that there is no overcounting. The integration over the spatial coordinates then becomes,
Z L
Z x1
Z xN 1
VN
LN
d1
=
(49)
=L
dx1
dx2 ...
dxN = L(d1)N
N!
N!
0
0
0
The entropy of indistinguishable particles is then,
S = kB N [ln(V ) ln(N ) + 1] N kB ln(V /N )
(50)
Problem 9. Prove the central limit theorem holds for any distribution provided it has a finite standard deviation.
i.e. extend the solution to problem 5 to arbitrary distributions that have a finite second moment.
Solution We consider that the statistics of an extensive quantity X obeys a distribution g(X) that has mean X
and standard deviation . Without loss of generality, we can set X = 0 by a simple shift of X. The statistical
behavior of X N is given by,
Z Y
X
2 N/2
PN (X N ) = 2
dXi g(xi )(
Xi N X N )
(51)
9
Using the delta function representation,
1
() =
2
eiy dy
(52)
we find,
PN (X N ) = 2 2
N/2
1
2
dy
Xi N X N )
(53)
which is equivalent to
PN (X N ) = 2
2 N/2
dy iyN X N N
[I]
e
2
(54)
where
Z
I=
dXg(X)eiyX
(55)
Now X is extensive, so the exponential is a rapidly oscillating function and the integral is dominated by the region
near y = 0. We then expand the exponential to find,
Z
Z
1
iyX
I=
dXg(X)e
Finally, this is of the same form as that of Problem 5 and hence the result there applies,
Z
2
2
dy iyN X N N 2 y2
1
2
PN (X N ) =
e
e
=
eX N /2N
1/2
2
(2N
)
(57)
(58)
where N = /N 1/2
Problem 10. Which of the following is an exact differential? a) dU (x, y) = 2xdx + 3xydy; b) dU (x, y) =
(1/y)dx + (x/y 2 )dy; c) dU (x, y) = ydx + xdy ? For these three examples, set dU = 0 and solve the differential
equations to find y(x). In cases where the differential is exact, find U (x, y).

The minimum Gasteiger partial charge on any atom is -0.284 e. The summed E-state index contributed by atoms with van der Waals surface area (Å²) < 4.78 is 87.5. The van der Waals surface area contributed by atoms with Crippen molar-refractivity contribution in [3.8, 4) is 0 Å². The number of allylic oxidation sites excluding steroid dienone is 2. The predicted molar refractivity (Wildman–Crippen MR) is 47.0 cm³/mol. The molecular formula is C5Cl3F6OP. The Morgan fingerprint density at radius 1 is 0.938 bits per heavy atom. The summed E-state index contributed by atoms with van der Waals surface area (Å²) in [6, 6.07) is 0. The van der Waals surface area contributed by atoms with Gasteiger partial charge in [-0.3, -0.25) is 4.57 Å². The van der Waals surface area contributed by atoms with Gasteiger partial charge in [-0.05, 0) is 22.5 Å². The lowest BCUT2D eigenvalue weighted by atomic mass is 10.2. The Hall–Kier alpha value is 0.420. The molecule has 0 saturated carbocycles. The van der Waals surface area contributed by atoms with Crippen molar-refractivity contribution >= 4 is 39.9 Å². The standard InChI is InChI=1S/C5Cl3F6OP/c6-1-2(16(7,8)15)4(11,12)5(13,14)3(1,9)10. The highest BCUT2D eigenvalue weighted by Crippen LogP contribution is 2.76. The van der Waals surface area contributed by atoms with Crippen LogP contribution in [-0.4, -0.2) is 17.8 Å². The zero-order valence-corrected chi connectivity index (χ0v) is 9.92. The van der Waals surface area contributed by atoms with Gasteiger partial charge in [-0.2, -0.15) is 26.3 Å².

Solution:
a) We have
U
= 2x;
x
and
U
= 3xy
y
(59)
so that
2U
2U
= 1/y 2 6=
= 3y
xy
yx
(60)
and
U
x
= 2
y
y
(61)
10
so that
2U
1
1
2U
= 2 =
= 2
xy
y
yx
y
(62)
U
= y;
x
(63)
U
=x
y
so that
2U
2U
= 1 6=
=1
xy
yx
(64)
with solution
y=
4
4
(c x)1/2 ; or y = (c + x)1/2
3
3
(65)
b) In this case,
y
dy
= ,
dx
x
with solution
y = cx
(66)
(67)
S
S
S
dS = dU + dV dN =
dU +
dV +
dN
T
T
T
U N,V
V N,U
N V,U
(68)
(69)
Using the relations inferred from this equation in Eq. (68) yields N = U + P V T S.
Problem 12. Using the fundamental thermodynamic relation and N = U + P V T S prove the GibbsDuhem
relation.
Solution. From the fundamental thermodynamic relation we have,
dU = T dS P dV + dN = d(T S P V + N )
(70)
(71)
11
V
=
.
P S,N
N S,P
Solution: Since the independent variables are S, P, N , we choose the enthalpy and write,
H
H
H
dH = T dS + V dP + dN =
dS +
dP +
dN
S P,N
P S,N
N S,P
(72)
(73)
hence,
H
P
=V;
S,N
H
N
= .
(74)
S,P
H
V
=
.
N P S,N
N S,P
(75)
S,P
=
.
P N S,P
P S,N
(76)
S,N
Because dH is an exact differential, the order of the derivatives of H in Eq. (76) and (77) does not matter so these
expressions are equivalent hence proving the Maxwell relation (73).
(77)
Solution: Since the independent variables in the expression are T, P , we consider the Gibbs free energy G(T, P, N ),
so that,
G
G
G
dG = SdT + V dP + dN =
dT +
dP +
dN
(78)
T P,N
P T,N
N T,P
hence,
G
T
= S;
P,N
G
P
V
T
= V.
(79)
T,N
S
P
=
T,N
(80)
P,N
S
V